Katniss Everdeen is in District 13 after she shatters the games forever. Under the leadership of President Coin and the advice of her trusted friends, Katniss spreads her wings as she fights to save Peeta and a nation moved by her courage.
The first two 'Hunger Games' movies were dutifully focused on the gladiator-like carnage taking place inside the Hunger Games dome. We've moved on from that, to a smarter, more satisfying storyline. 'Mockingjay – Part 1' throws us head first into the frothing grassroots revolution of Panem. The oppressive inhabitants of the districts are primed to rise up and overthrow President Snow (Donald Sutherland) and his cronies, all they need is a little encouragement. That encouragement comes in the form of Katniss Everdeen (Jennifer Lawrence). She's the face of the rebellion. A mutiny fueled by slick media-produced propaganda pieces. The war of television airwaves for the control of the populace's collective mind is something that 'Mockingjay – Part 1' does really well.
As the face of the revolution Katniss, a refreshingly humanistic heroine, is asked to put the people on her back. After her courageous showings in the Hunger Games she's seen as an ideal candidate that the population of Panem can rally behind. Plutarch Heavensbee (Philip Seymour Hoffman) and President Alma Coin (Julianne Moore) become her puppet masters. Most of the time they appear utterly unsympathetic towards her individual needs. They're uncaring bureaucrats who happen to not be President Snow. So, they're a safer option Katniss supposes. While in reality Katniss is being batted around like a cat's ball of yarn. Sure, the revolution of Panem seems a righteous undertaking, but taking advantage of a vulnerable young girl begs the question if the ends justify the means. Certainly the ethics of Heavensbee and Coin are murky, at best.
The two of them meticulously plan Katniss' every move. It's like watching a demented dystopian behind-the-scenes political campaign. Everything about Katniss is fabricated. She's dressed like a superhero. She's asked to gaze over the Capitol's destruction of District 12 and emotionally convey her thoughts. It's no wonder she's unable to function most of the time. What's interesting about Katniss and her place within the story, is that she isn't made out to be superhuman. She's susceptible, emotional, and even irrational at times. She's – gasp – human. What a novel concept.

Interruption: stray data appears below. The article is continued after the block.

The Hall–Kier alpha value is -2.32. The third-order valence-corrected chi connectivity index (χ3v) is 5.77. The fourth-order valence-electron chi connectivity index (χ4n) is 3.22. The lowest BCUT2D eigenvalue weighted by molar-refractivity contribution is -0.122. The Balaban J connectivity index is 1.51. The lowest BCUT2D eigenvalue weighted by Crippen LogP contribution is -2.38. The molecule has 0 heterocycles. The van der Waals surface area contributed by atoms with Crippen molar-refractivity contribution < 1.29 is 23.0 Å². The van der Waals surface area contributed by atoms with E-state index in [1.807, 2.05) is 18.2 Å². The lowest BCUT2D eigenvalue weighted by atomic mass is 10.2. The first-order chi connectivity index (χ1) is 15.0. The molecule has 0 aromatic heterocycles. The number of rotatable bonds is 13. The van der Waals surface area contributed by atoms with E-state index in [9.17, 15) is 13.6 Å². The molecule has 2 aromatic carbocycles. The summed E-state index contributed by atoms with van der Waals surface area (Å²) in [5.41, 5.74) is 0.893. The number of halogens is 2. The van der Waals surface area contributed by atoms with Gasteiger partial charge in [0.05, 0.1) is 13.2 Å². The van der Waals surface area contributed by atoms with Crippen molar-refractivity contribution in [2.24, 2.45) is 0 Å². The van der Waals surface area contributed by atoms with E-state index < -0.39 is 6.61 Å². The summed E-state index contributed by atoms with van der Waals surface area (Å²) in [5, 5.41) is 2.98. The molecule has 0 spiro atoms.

Without giving any thought to organically grown heroes. The ones who are born from legends of bravery and victory, Heavensbee and Coin rush to manufacture a hero themselves. There's no time to wait. Just like the Capitol's attempts at scaring the population into obedience, the rebellion's message is every bit an illusion. A slight-of-hand, meant to rile people up. To strike their nerves. To get them to act. Quickly.
Now take everything I said about Katniss and apply the opposite to the people of Panem. They're so pathetic, and easily controlled. It's hard to have sympathy for any of them. They're all so willing to run into certain death while whistling Mockingjay calls and signing the latest rebellion approved Katniss song, that they fail to realize there are going to be mass casualties. They all act like well-intentioned zombies, ever-ready to be blown to smithereens if it means doing so in the name of Katniss.
Contrast the population of Panem to the oppressed people in 'V for Vendetta' and we can see that they never really go through an evolution to revolution. I suppose one could argue that the residents of Panem have been so beaten down, that their identities have been completely stripped from them. The only problem with that theory is that the individuals the story chooses to follow are certainly extremely individualistic minds.
With less action and more talking, Lawrence is asked to do a lot more "acting" here. She's great. There are so many times where the emotional outbursts could border on the obscene, but Lawrence does a great job toeing the line between great acting and over acting.
The "Part 1" in the title should be an unmistakable clue that this only represents half a story. It doesn't diminish the effectiveness of the tale, however. While it feels needlessly cliffhanger-y, 'The Hunger Games: Mocking Jay – Part 1' is every bit as good – if not better – than its predecessors.
The Blu-ray: Vital Disc Stats
Lionsgate Home Entertainment brings 'The Hunger Games: Mockingjay Part 1' to 4K Ultra HD Blu-ray as a two-disc combo pack with a flyer for a Digital HD Copy. At the moment, we are unable to verify the correct size of the content, but the triple-layered UHD100 disc sits comfortably opposite a Region A locked, BD50 disc inside a black, eco-elite case with a glossy slipcover. At startup, the disc goes straight to the main menu with full-motion clips and music.